A federal appeals court stayed the execution of a Texas prisoner who, according to his lawyers, is intellectually disabled. The defense also cited issues in a recent Oklahoma execution which used an undisclosed drug combination, just as Texas does.
With just hours to spare before Robert James Campbell was scheduled to die by lethal injection, the US Court of Appeals for the Fifth Circuit gave Campbell’s defense team more time to prove that he was intellectually disabled to the point where he is not eligible to be executed.
“It is regrettable that we are now reviewing evidence of intellectual disability at the eleventh hour before Campbell’s scheduled execution,” the justices wrote. “However, from the record before us, it appears that we cannot fault Campbell or his attorneys, present or past, for the delay.”
A neuropsychologist who examined Campbell previously diagnosed the convicted rapist and murderer with a “mild mental retardation,” which defense attorneys say falls under the US Supreme Court’s 2002 ruling which decided “the mentally retarded should be categorically excluded from execution.”
Texas Attorney General Greg Abbott filed a petition wondering why Campbell waited so long to claim he is handicapped.
“Campbell’s last-minute claim of mental retardation, which was previously raised and rejected in the federal and state court does not warrant review. Campbell is not mentally retarded,” Abbott said, as quoted by CNN.
The mental capacity appeal was one of two pleas for mercy that the defense filed in an attempt to save Campbell’s life. The second appeal cited an attempt at lethal injection in Oklahoma that went horribly wrong. Oklahoma and Texas authorities have both refused to publicly disclose which drugs are used to execute inmates.
In the case of Clayton Lockett, Oklahoma used for the first time a three-drug cocktail without addressing concerns from Lockett’s representation or medical professionals. Once the drug was administered, Lockett remained awake for longer than usual and, after briefly losing consciousness, appeared to wake up only to convulse and moan in agony. He eventually died of a heart attack.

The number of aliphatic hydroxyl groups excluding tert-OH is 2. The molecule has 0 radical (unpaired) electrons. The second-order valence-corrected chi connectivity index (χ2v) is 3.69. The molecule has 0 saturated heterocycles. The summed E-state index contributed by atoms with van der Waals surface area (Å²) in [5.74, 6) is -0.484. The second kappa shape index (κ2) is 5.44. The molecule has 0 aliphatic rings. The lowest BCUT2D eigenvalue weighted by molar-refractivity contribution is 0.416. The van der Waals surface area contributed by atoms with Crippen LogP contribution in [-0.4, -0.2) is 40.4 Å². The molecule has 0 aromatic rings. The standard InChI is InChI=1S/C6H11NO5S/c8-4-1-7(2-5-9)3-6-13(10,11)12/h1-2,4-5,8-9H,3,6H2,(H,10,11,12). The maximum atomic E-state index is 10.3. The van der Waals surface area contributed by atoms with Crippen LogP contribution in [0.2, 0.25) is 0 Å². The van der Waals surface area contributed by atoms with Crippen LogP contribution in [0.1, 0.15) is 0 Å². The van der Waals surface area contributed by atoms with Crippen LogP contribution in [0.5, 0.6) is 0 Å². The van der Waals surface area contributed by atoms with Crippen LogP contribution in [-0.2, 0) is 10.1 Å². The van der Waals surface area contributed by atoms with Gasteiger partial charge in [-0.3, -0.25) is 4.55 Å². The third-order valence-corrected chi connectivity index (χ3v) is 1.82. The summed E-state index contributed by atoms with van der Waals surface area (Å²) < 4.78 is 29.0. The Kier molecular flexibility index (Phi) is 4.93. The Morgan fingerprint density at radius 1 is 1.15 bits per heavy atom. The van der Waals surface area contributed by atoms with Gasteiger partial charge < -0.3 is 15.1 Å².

The episode inspired a national conversation about how capital punishment is carried out in the US. Opponents of the death penalty cited the case as proof that the process is flawed, while advocates maintained that a single case going wrong is not evidence of a problem. White House spokesman Jay Carney told reporters the next day that the Lockett execution clearly “fell short” of human standards.
Texas has executed 515 people since 1976, by far more than any state (Oklahoma coincidentally takes second place, with a tally of 111 people). Even after the Lockett accident, Texas officials said they were ready to carry out the process without concern that Campbell would go through the same fate.
European drug makers have, on principle, stopped manufacturing chemicals known to be used in the death penalty to states that still use capital punishment. When those states turned to local pharmacies, those businesses were boycotted, so officials now say the identity of each drug used in the cocktail must remain secret.
"Their fear is that the companies will refuse to give them the drugs or sell them the drugs once they're names are made public," Richard Dieter, of the Death Penalty Information Center, told RT in an interview. "Texas is trying to find them from a secret source, a compounding pharmacy, probably within Texas. But they don't want to reveal it lest they lose that contact."
Maurie Levin, a death penalty lawyer who also represents Campbell, told The New York Times that despite the frequency of executions, “Texas doesn’t have some kind of magic touch.”
“There’s nothing that says we can’t trust Oklahoma, but we can trust Texas,” she said, adding that the potential of a mistake being made is “exponentially greater when executions are carried out in secret.”